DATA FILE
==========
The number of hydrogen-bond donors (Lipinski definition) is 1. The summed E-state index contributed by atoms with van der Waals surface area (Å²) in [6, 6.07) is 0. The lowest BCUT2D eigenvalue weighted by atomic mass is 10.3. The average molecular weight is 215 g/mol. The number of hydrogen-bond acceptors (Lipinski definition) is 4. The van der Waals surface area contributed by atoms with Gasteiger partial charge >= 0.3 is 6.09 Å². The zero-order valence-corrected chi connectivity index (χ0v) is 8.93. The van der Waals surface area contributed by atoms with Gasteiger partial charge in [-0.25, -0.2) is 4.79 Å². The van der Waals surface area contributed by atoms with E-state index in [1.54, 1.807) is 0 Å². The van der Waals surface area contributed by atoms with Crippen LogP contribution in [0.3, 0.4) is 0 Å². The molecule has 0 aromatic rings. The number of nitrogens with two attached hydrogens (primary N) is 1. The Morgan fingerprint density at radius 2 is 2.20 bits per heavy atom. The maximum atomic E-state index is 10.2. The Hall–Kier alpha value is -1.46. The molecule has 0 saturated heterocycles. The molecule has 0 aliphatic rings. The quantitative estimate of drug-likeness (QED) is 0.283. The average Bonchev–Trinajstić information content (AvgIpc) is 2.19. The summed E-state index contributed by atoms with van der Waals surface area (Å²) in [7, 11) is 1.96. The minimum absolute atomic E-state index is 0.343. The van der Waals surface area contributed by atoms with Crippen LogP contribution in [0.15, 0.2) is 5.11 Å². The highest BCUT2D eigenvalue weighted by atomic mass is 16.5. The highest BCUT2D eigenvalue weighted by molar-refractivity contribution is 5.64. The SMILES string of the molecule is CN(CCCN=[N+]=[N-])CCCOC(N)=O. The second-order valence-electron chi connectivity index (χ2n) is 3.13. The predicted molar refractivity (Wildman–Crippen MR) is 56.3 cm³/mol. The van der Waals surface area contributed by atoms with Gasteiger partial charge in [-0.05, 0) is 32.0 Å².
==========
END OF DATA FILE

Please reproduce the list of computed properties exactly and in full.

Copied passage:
The number of hydrogen-bond donors (Lipinski definition) is 1. The summed E-state index contributed by atoms with van der Waals surface area (Å²) in [6, 6.07) is 0. The lowest BCUT2D eigenvalue weighted by atomic mass is 10.3. The average molecular weight is 215 g/mol. The number of hydrogen-bond acceptors (Lipinski definition) is 4. The van der Waals surface area contributed by atoms with Gasteiger partial charge >= 0.3 is 6.09 Å². The zero-order valence-corrected chi connectivity index (χ0v) is 8.93. The van der Waals surface area contributed by atoms with Gasteiger partial charge in [-0.25, -0.2) is 4.79 Å². The van der Waals surface area contributed by atoms with E-state index in [1.54, 1.807) is 0 Å². The van der Waals surface area contributed by atoms with Crippen LogP contribution in [0.3, 0.4) is 0 Å². The molecule has 0 aromatic rings. The number of nitrogens with two attached hydrogens (primary N) is 1. The Morgan fingerprint density at radius 2 is 2.20 bits per heavy atom. The maximum atomic E-state index is 10.2. The Hall–Kier alpha value is -1.46. The molecule has 0 saturated heterocycles. The molecule has 0 aliphatic rings. The quantitative estimate of drug-likeness (QED) is 0.283. The average Bonchev–Trinajstić information content (AvgIpc) is 2.19. The summed E-state index contributed by atoms with van der Waals surface area (Å²) in [7, 11) is 1.96. The minimum absolute atomic E-state index is 0.343. The van der Waals surface area contributed by atoms with Crippen LogP contribution in [0.15, 0.2) is 5.11 Å². The highest BCUT2D eigenvalue weighted by atomic mass is 16.5. The highest BCUT2D eigenvalue weighted by molar-refractivity contribution is 5.64. The SMILES string of the molecule is CN(CCCN=[N+]=[N-])CCCOC(N)=O. The second-order valence-electron chi connectivity index (χ2n) is 3.13. The predicted molar refractivity (Wildman–Crippen MR) is 56.3 cm³/mol. The van der Waals surface area contributed by atoms with Gasteiger partial charge in [-0.05, 0) is 32.0 Å².